Just after the New Year my friend Diane asked me if I’d finished my seed orders yet. I laughed and said I hadn’t even begun. The fun of the holiday weeks had filled up any garden planning time.
But I knew I needed to get started and that the first step, before I’d let myself open even one of the 2016 catalogs piling up on my desk, was to organize and inventory my seeds. After arranging the seed packets alphabetically in shallow cardboard boxes, I peered into each packet and jotted down what I had enough of for another year and what I’d run out of and needed to replace. This bit of organization always gives me the illusion that all I need to do next is order the seeds I’ve run out of and I’ll be done. It should be that quick and easy, but it rarely is.
In addition to noting what I needed to replace, I found myself jotting down phrases like “a new red beet,” “another broccoli,” “a yellow carrot this year and a better red carrot,” “a new sweet corn” “a bolt-resistant variety of fennel,” “a new red pepper,” “a new orange or yellow tomato.” It’s not that I’d run out of these seeds, but it was time for some change. And seed catalogs with their enticing descriptions and photographs offered lots of possibilities for change, maybe too many possibilities. At least the list of changes wasn’t too long.
On first reading, every variety looks great and it’s lovely imagining all of them growing in my kitchen garden, but knowing I should choose only one or maybe two or at most three varieties I reread the descriptions paying attention to the details wrapped in the tempting prose. Flavor and texture, appearance and color, size, days to maturity/harvest, heirloom, open-pollinated or hybrid, germination needs, disease resistance, cold or heat tolerance, preparation or serving suggestions all vie for attention.
I started with beets, narrowing down Territorial Seed Company’s sixteen offerings to five candidates—Boro, Merlin, Cylindra, Lutz and Avalanche—and comparing them to beet descriptions in Fedco, Johnny’s, Pinetree and Adaptive. Boro has a slight edge over Merlin because I’m worried that Merlin, touted in Johnny’s for its sweetness, might be too sweet, and Boro’s “sumptuous, thick leaves” remind me of how much I like beet greens. Then there’s Cylindra, an heirloom with “bold, earthy flavor” and unusual shape that might be fun to try though Johnny’s catalog description notes that: “roots tend to push up out of the ground as they grow” and that for smoother shoulders hilling is a good idea. Would I get around to that? I’ve grown Lutz before for its winter-keeping qualities and liked it. Maybe it’s time to grow it again. And then, just to slow down the decision making process a bit more, there’s a white beet, AAS winner Avalanche, something completely new. I grow golden beets now, and white might be a nice addition to create a color trio. After nearly half an hour, I was ready to move on to broccoli.
So this is why it takes so long to complete seed orders. But it’s such a pleasant way to spend some January days. After several afternoons working through my list and through all my catalogs, I finally made my orders. And it’s still only mid-January.
The new entries are: Boro, Lutz and Avalanche for beets, a sprouting broccoli called Summer Purple, Yellowstone and Atomic Red carrots, Honey Select sweet corn, Preludio fennel and Mantovano fennel, Lipstick red pepper, and for orange tomatoes, two heirlooms, Persimmon and Valencia. These new varieties will arrive with all the other seeds that I ordered. The new garden year has begun.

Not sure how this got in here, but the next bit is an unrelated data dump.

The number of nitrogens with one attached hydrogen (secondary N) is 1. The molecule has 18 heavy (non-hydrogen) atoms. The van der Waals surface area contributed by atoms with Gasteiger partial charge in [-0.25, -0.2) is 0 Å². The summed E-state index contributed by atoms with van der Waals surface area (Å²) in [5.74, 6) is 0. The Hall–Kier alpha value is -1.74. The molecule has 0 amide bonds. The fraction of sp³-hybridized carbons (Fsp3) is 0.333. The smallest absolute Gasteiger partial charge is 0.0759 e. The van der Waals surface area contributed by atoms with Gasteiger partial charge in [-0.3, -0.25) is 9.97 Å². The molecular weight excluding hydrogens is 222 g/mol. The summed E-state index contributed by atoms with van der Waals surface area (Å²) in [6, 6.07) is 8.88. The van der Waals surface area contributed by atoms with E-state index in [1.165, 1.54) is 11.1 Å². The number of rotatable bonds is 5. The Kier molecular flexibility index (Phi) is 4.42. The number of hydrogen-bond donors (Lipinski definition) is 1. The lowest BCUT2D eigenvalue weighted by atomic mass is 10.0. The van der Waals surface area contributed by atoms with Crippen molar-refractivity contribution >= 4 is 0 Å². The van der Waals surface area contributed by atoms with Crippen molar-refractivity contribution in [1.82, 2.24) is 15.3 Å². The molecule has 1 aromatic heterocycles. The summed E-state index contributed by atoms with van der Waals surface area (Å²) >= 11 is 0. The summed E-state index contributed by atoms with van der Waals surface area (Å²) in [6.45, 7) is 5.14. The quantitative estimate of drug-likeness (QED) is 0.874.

More fun than shopping for clothes for sure. And now you can go skiing – good work!
Hi Deb – just a quickie to say that I planted “Lexi beans” last summer for obvious reasons and got a fantastic crop from this bush bean. It’s a dark green, skinny, crisp bean that kept producing a LOT longer than I expected. And they were back in the new catalog from Territorial I noticed. You may have already chosen what you’re planting, but thought I’d let you know from my limited experience about a great one.
we’re in Hawaii and it’s warm and sunny. So lucky!
On Sat, Jan 16, 2016 at 5:49 PM, Lopez Island Kitchen Gardens wrote:
> Lopez Island Kitchen Gardens posted: “Just after the New Year my friend > Diane asked me if I’d finished my seed orders yet. I laughed and said I > hadn’t even begun. The fun of the holiday weeks had filled up any garden > planning time. But I knew I needed to get started and that the first st” >
Loved Honey Select on Orcas 🙂
After your extolling January King Cabbage, I’ve been trying to find it. Fedco, Territorial and Johnny’s don’t have it, although Fedco and Johnny’s both have one called Deadon that they say is a January King-type. Any thoughts?
Also, I’ve planted the Cylindra beets for several year and haven’t noticed that they hump out of the ground any more than other types. I like them because I like to can pickled beets and the cylindrical shape makes nice slices.
I got the January King seeds from Adaptive Seeds. I think West Coast Seeds also carries them and possibly Uprising.
Thanks for sharing your experience with Cylindra beets.
The other day I read the history of the Amish Gold Paste Tomato. It was written by the daughter of the man who “created” by crossing Amish Paste with Sungold. Now I cannot remember where I saw it, but I know that I was reading about your wonderful kitchen. I have the seeds, but so want to learn the history. This site included a “family tree.” of the variety. Thanks. Vivian
Deb and fellow Lopezians, which artichoke plants have you had success with? We are just starting to think of a garden on the slopes of North Cousins Rd at Mud Bay and would appreciate recommendations. Visions of grilling small artichokes in future summers. thanks Richard